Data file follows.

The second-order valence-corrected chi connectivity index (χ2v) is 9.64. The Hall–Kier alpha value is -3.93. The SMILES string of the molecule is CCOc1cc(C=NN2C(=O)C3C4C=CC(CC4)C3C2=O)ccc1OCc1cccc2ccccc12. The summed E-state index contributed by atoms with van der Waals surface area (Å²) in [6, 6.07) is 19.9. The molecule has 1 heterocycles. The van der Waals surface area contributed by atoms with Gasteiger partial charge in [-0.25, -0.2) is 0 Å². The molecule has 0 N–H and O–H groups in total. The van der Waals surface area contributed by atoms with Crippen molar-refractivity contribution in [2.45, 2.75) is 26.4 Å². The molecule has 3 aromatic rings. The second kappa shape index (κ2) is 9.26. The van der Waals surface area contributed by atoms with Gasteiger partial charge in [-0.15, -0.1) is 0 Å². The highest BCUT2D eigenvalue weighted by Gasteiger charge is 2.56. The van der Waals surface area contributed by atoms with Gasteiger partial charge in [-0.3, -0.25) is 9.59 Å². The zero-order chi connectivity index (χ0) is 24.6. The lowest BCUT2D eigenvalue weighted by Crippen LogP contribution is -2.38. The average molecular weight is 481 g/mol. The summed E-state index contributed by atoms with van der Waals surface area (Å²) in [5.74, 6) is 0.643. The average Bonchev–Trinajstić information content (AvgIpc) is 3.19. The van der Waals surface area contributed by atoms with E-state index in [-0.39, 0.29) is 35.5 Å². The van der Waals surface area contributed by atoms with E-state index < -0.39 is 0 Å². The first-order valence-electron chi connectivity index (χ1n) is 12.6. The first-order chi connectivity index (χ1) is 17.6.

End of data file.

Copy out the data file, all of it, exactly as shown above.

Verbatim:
The second-order valence-corrected chi connectivity index (χ2v) is 9.64. The Hall–Kier alpha value is -3.93. The SMILES string of the molecule is CCOc1cc(C=NN2C(=O)C3C4C=CC(CC4)C3C2=O)ccc1OCc1cccc2ccccc12. The summed E-state index contributed by atoms with van der Waals surface area (Å²) in [6, 6.07) is 19.9. The molecule has 1 heterocycles. The van der Waals surface area contributed by atoms with Gasteiger partial charge in [-0.25, -0.2) is 0 Å². The molecule has 0 N–H and O–H groups in total. The van der Waals surface area contributed by atoms with Crippen molar-refractivity contribution in [2.45, 2.75) is 26.4 Å². The molecule has 3 aromatic rings. The second kappa shape index (κ2) is 9.26. The van der Waals surface area contributed by atoms with Gasteiger partial charge in [-0.15, -0.1) is 0 Å². The highest BCUT2D eigenvalue weighted by Gasteiger charge is 2.56. The van der Waals surface area contributed by atoms with Gasteiger partial charge in [-0.3, -0.25) is 9.59 Å². The zero-order chi connectivity index (χ0) is 24.6. The lowest BCUT2D eigenvalue weighted by Crippen LogP contribution is -2.38. The average molecular weight is 481 g/mol. The summed E-state index contributed by atoms with van der Waals surface area (Å²) in [5.74, 6) is 0.643. The average Bonchev–Trinajstić information content (AvgIpc) is 3.19. The van der Waals surface area contributed by atoms with E-state index in [-0.39, 0.29) is 35.5 Å². The van der Waals surface area contributed by atoms with E-state index < -0.39 is 0 Å². The first-order valence-electron chi connectivity index (χ1n) is 12.6. The first-order chi connectivity index (χ1) is 17.6.